In 1931, Soviet philosopher, Boris Hessen presented a paper at the Second International Congress of the History of Science and Technology in London, England. It was a watershed moment, marking the founding of the ‘externalist’ approach to the history and philosophy of science. Five years after this talk, however, Hessen was executed in what became Joseph Stalin’s Great Purge of the 1930s. Nearly a century after his death, we still know all too little about this pioneering figure and his expansive oeuvre. In this book, Sean Winkler provides a reading of Hessen’s philosophy and its unique approach to understanding the relationship between socioeconomic development, technological progress and natural scientific theory. To further encourage the study of Hessen, the book also includes first-time translations of his contributions to the Soviet Encyclopedia. Through a systematic analysis, Winkler reflects upon Hessen’s contribution to the history and philosophy of science of the past and his possible significance in the world today.
Sean Winkler is lecturer in philosophy at Loyola Marymount University and the University of Redlands.
1. Practice and Ideology
2. Idealism and Materialism
3. Modern Physics
4. A Pantheon of Great Ideas
Postscript: Boris Hessen’s Entries to the Soviet Encyclopedia
Appendix 1 – “Space,” B.M. Hessen
Appendix 2 – “Ether,” B.M. Hessen
Appendix 3 – “Energy,” B.M. Hessen
Appendix 4 – “Entropy,” B.M. Hessen
Appendix 5 – “The Ergodic Hypothesis,” B.M. Hessen
Appendix 6 – “Einstein” H.M. Müntz and B.M. Hessen
How many academic papers are still being discussed and debated for nearly a century after they were delivered? Boris Hessen’s 1931 paper was called a “trumpet blast” and echoed through decades of interpretation and misinterpretation. It is great to have a book analysing it in the context of his whole body of work within the larger context of the turbulent debates and events of the times.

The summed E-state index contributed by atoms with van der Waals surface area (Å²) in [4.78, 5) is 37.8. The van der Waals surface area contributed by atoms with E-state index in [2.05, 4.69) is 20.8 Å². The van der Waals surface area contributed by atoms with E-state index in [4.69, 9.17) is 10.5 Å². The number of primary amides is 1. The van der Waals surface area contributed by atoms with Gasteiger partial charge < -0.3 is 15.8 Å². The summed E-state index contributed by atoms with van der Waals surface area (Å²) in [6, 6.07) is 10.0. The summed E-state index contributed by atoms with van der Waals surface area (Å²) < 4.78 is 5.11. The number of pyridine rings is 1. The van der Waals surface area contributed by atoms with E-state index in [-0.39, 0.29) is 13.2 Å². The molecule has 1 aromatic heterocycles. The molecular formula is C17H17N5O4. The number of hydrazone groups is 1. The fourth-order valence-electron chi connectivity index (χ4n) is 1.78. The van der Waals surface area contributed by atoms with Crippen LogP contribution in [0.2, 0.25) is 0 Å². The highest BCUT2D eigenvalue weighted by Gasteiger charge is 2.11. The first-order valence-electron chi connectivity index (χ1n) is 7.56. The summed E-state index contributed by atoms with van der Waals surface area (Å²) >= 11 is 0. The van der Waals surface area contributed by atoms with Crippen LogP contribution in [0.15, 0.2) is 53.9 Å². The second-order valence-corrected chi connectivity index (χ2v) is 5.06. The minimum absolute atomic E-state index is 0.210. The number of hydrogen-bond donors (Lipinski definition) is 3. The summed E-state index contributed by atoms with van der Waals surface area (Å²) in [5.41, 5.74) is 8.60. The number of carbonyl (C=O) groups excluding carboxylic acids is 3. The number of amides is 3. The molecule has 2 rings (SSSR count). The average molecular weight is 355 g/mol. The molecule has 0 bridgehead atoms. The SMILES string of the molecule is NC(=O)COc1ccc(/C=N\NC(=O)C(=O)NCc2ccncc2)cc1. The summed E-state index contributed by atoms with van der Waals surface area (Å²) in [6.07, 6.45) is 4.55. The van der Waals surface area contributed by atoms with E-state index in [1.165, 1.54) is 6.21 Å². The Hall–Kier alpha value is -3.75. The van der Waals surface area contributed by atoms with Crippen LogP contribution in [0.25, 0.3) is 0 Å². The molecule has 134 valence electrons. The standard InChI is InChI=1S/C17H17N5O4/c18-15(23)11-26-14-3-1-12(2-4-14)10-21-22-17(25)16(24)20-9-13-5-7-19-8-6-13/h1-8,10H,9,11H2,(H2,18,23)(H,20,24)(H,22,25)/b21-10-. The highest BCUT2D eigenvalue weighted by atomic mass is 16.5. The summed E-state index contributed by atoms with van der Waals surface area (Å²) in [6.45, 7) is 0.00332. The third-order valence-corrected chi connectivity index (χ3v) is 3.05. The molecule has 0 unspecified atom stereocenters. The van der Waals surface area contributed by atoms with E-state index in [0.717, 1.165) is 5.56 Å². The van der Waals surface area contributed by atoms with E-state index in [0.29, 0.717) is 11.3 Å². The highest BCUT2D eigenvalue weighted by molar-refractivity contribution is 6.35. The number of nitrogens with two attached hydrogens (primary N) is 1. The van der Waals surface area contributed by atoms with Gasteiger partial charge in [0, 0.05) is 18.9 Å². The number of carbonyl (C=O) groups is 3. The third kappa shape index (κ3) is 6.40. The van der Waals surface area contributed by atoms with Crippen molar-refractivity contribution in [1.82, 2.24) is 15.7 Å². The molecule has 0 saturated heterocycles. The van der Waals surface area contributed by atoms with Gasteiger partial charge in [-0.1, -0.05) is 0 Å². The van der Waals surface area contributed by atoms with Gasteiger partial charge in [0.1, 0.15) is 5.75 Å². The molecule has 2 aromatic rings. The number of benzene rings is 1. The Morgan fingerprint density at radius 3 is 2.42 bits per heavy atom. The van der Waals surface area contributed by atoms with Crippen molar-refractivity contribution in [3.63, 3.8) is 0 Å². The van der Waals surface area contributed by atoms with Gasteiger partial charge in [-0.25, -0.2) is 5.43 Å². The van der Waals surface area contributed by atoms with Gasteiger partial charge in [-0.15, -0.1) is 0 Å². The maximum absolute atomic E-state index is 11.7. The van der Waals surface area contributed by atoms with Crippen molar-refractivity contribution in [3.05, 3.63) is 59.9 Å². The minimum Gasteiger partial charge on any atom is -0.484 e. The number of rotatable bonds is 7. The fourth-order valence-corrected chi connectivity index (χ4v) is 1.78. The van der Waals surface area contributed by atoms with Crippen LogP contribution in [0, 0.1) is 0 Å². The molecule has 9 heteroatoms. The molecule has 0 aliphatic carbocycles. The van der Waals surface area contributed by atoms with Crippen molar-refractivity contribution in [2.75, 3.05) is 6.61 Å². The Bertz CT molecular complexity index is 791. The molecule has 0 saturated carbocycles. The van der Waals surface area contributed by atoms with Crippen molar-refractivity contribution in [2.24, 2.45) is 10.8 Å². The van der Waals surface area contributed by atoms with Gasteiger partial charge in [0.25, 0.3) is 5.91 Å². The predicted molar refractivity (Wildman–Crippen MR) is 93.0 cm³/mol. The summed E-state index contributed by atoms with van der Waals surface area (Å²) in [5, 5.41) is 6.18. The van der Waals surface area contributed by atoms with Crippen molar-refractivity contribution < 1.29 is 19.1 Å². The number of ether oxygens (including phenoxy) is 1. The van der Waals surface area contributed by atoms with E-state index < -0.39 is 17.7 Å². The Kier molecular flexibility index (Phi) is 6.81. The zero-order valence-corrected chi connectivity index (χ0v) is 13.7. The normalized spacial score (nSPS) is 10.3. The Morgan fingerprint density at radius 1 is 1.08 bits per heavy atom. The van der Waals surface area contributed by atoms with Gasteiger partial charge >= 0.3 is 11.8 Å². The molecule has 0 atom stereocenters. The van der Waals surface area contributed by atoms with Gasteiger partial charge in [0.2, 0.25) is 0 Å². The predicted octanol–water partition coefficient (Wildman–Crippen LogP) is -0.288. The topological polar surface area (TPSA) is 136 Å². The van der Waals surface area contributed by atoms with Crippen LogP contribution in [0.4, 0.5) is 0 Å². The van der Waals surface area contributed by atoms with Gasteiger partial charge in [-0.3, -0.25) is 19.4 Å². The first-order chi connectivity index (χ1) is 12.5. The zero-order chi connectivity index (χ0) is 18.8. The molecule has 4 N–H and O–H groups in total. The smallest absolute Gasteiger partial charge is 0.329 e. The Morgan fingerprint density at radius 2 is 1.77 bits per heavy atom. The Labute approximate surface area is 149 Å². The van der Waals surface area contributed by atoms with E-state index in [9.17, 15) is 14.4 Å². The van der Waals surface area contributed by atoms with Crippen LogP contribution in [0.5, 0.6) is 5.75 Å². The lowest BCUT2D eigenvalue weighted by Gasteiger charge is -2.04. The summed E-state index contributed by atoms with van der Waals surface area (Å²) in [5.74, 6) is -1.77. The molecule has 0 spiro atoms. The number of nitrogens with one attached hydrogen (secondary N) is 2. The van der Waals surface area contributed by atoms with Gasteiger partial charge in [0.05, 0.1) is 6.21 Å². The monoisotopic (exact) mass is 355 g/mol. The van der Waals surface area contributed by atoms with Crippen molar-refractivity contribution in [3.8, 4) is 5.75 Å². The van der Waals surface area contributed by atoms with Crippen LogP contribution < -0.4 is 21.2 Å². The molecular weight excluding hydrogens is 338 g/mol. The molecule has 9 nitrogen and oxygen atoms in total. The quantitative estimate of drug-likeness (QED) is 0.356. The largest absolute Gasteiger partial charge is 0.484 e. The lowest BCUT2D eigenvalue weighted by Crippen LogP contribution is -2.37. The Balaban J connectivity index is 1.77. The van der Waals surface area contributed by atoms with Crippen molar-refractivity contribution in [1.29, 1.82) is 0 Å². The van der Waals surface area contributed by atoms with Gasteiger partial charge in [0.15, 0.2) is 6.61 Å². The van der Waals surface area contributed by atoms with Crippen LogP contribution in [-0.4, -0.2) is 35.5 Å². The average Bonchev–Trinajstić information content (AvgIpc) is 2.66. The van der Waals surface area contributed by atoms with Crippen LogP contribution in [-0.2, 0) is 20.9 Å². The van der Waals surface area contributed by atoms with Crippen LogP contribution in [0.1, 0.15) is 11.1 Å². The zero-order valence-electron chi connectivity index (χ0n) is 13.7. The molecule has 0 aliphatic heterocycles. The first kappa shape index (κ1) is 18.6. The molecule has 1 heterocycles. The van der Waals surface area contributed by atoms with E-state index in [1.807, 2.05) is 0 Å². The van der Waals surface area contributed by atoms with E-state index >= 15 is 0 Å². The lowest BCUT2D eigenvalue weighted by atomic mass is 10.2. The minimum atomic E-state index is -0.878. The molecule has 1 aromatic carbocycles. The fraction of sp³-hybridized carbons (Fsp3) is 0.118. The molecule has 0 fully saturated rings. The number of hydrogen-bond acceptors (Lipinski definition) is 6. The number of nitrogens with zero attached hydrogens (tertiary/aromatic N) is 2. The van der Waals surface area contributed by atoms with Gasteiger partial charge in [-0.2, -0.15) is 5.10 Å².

Sean Winkler's enquiries integrate the image of Boris Hessen as the initiator of externalist history of science with new vistas on his political epistemology. Winkler's English translation of Hessen's encyclopedia entries on contemporary physics introduces us into an original Marxist evaluation of quantum mechanics and relativity theory.
Even today the early, pre-Stalinist period of Soviet philosophy remains terra incognita for the standard history of ideas. In his book Sean Winkler undertakes some bold incursions in this neglected area and demonstrates its numerous connections with the more familiar territory of modern science and its philosophical reflections. It is a fascinating book that expands our understanding of modern philosophical history.
Sean Winkler's book sheds new light on one of the most important Soviet historians of science and epistemologists. The book reveals a thinker of remarkable consistency, capable of, on the one hand, a sophisticated historical reconstruction of the socio-economic roots of classical physics and, on the other hand, rethinking a dialectic of nature up to the challenges of quantum mechanics and relativity theory.
Moving nimbly between philosophy, science, and history, Winkler offers a stimulating interdisciplinary analysis of Boris Hessen, a key Soviet philosopher in the Stalinist era. By situating science in a transnational perspective, this profound book demonstrates the overlooked Soviet contribution to the study of science in a social context.
Sean Winkler’s analysis of Boris Hessen’s philosophy of science provides new insights into the work of a Soviet physicist widely known for his 1931 essay that opened the social study of science. Using rare archival documents, Winkler unravels the complexities of Hessen’s views of materialist ideology, and of Soviet responses to the epistemological controversies raised by twentieth century physics.
Sean Winkler's book is an excellent window into the philosophical world of Boris Hessen, a fascinating and tragic figure who, relying on his understanding of Marxism, unwittingly made one of the most important philosophical contributions to the history of science, by legitimizing the external dimensions of the development of science.
Sean Winkler's book introduces the new and unknown Hessen. It shows Hessen beyond his talk on Newton as a philosopher and socio-political thinker, including his understanding of probability and his ideas about the influence of Marxist dialectics on shaping the worldview of scientists.